In the Shadow of Slavery: Africa's Botanical Legacy in the Atlantic World

In the Shadow of Slavery: Africa's Botanical Legacy in the Atlantic World

by Judith Carney
     
 

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ISBN-10: 0520269969

ISBN-13: 9780520269965

Pub. Date: 02/01/2011

Publisher: University of California Press

The transatlantic slave trade forced millions of Africans into bondage. Until the early nineteenth century, African slaves came to the Americas in greater numbers than Europeans.
In the Shadow of Slavery
provides a startling new assessment of the Atlantic slave trade and upends conventional wisdom by shifting attention from the crops slaves were forced

Overview

The transatlantic slave trade forced millions of Africans into bondage. Until the early nineteenth century, African slaves came to the Americas in greater numbers than Europeans.
In the Shadow of Slavery
provides a startling new assessment of the Atlantic slave trade and upends conventional wisdom by shifting attention from the crops slaves were forced to produce to the foods they planted for their own nourishment. Many familiar foods—millet, sorghum, coffee, okra, watermelon, and the “Asian” long bean, for example—are native to Africa, while commercial products such as Coca Cola, Worcestershire Sauce, and Palmolive Soap rely on African plants that were brought to the Americas on slave ships as provisions, medicines, cordage, and bedding.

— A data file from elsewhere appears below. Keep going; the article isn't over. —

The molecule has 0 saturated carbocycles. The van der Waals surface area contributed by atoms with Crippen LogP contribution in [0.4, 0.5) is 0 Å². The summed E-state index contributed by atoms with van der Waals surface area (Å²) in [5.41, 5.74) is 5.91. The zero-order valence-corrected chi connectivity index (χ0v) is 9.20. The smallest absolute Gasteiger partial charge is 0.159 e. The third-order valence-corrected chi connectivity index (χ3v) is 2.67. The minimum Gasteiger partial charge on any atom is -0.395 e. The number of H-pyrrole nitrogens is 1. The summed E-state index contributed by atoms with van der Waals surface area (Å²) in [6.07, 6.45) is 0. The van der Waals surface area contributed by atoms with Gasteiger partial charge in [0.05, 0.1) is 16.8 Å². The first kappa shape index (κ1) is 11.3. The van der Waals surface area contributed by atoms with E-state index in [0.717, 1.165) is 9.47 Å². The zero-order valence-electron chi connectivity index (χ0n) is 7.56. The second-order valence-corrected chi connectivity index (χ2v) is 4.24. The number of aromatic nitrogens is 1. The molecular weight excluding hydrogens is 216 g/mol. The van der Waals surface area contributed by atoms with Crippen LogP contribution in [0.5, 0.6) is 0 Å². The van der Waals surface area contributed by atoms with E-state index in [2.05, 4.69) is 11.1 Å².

In this exciting, original, and groundbreaking book, Judith A. Carney and Richard Nicholas Rosomoff draw on archaeological records, oral histories, and the accounts of slave ship captains to show how slaves' food plots—“botanical gardens of the dispossessed”—became the incubators of African survival in the Americas and Africanized the foodways of plantation societies.

Product Details

ISBN-13:
9780520269965
Publisher:
University of California Press
Publication date:
02/01/2011
Pages:
296
Product dimensions:
5.60(w) x 8.70(h) x 0.90(d)

Table of Contents

List of Illustrations
Acknowledgments

Introduction

1. Food and the African Past
2. African Plants on the Move
3. African Food Crops and the Guinea Trade
4. African Food and the Atlantic Crossing
5. Maroon Subsistence Strategies
6. The Africanization of Plantation Food Systems
7. Botanical Gardens of the Dispossessed
8. Guinea's Plants and European Empire
9. African Animals and Grasses in the New World Tropics
10. Memory Dishes of Africa's Botanical Legacy

Notes
Selected Bibliography

Index

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